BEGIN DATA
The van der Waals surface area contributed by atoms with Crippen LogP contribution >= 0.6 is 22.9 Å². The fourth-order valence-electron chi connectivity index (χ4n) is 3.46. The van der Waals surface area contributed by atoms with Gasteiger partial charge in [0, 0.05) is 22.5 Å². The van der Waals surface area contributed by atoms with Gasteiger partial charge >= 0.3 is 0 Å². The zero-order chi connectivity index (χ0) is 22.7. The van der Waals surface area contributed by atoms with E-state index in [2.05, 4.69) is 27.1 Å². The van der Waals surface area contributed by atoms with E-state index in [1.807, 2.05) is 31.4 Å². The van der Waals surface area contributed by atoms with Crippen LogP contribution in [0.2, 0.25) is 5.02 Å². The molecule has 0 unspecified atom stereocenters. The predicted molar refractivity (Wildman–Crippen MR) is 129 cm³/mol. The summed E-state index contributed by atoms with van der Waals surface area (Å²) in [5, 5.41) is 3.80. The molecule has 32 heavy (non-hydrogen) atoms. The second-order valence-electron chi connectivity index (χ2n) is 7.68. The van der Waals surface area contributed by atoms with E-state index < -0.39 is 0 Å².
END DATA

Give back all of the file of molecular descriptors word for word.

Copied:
The van der Waals surface area contributed by atoms with Crippen LogP contribution >= 0.6 is 22.9 Å². The fourth-order valence-electron chi connectivity index (χ4n) is 3.46. The van der Waals surface area contributed by atoms with Gasteiger partial charge in [0, 0.05) is 22.5 Å². The van der Waals surface area contributed by atoms with Gasteiger partial charge >= 0.3 is 0 Å². The zero-order chi connectivity index (χ0) is 22.7. The van der Waals surface area contributed by atoms with E-state index in [2.05, 4.69) is 27.1 Å². The van der Waals surface area contributed by atoms with E-state index in [1.807, 2.05) is 31.4 Å². The van der Waals surface area contributed by atoms with Crippen LogP contribution in [0.2, 0.25) is 5.02 Å². The molecule has 0 unspecified atom stereocenters. The predicted molar refractivity (Wildman–Crippen MR) is 129 cm³/mol. The summed E-state index contributed by atoms with van der Waals surface area (Å²) in [5, 5.41) is 3.80. The molecule has 32 heavy (non-hydrogen) atoms. The second-order valence-electron chi connectivity index (χ2n) is 7.68. The van der Waals surface area contributed by atoms with E-state index < -0.39 is 0 Å².